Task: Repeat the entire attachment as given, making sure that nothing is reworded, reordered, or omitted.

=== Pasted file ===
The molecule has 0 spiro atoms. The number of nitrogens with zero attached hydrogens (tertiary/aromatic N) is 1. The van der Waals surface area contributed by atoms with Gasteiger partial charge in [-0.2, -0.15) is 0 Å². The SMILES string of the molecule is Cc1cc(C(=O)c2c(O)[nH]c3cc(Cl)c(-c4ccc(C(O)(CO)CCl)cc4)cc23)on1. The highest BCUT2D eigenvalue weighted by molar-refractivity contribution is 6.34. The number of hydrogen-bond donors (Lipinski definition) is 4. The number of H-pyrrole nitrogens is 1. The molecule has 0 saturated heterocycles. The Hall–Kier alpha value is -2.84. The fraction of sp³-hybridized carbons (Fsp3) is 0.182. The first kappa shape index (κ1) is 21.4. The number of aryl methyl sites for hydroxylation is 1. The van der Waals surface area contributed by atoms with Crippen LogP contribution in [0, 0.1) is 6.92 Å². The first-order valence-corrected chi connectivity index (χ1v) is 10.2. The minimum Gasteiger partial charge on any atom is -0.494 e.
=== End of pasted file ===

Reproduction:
The molecule has 0 spiro atoms. The number of nitrogens with zero attached hydrogens (tertiary/aromatic N) is 1. The van der Waals surface area contributed by atoms with Gasteiger partial charge in [-0.2, -0.15) is 0 Å². The SMILES string of the molecule is Cc1cc(C(=O)c2c(O)[nH]c3cc(Cl)c(-c4ccc(C(O)(CO)CCl)cc4)cc23)on1. The highest BCUT2D eigenvalue weighted by molar-refractivity contribution is 6.34. The number of hydrogen-bond donors (Lipinski definition) is 4. The number of H-pyrrole nitrogens is 1. The molecule has 0 saturated heterocycles. The Hall–Kier alpha value is -2.84. The fraction of sp³-hybridized carbons (Fsp3) is 0.182. The first kappa shape index (κ1) is 21.4. The number of aryl methyl sites for hydroxylation is 1. The van der Waals surface area contributed by atoms with Crippen LogP contribution in [0, 0.1) is 6.92 Å². The first-order valence-corrected chi connectivity index (χ1v) is 10.2. The minimum Gasteiger partial charge on any atom is -0.494 e.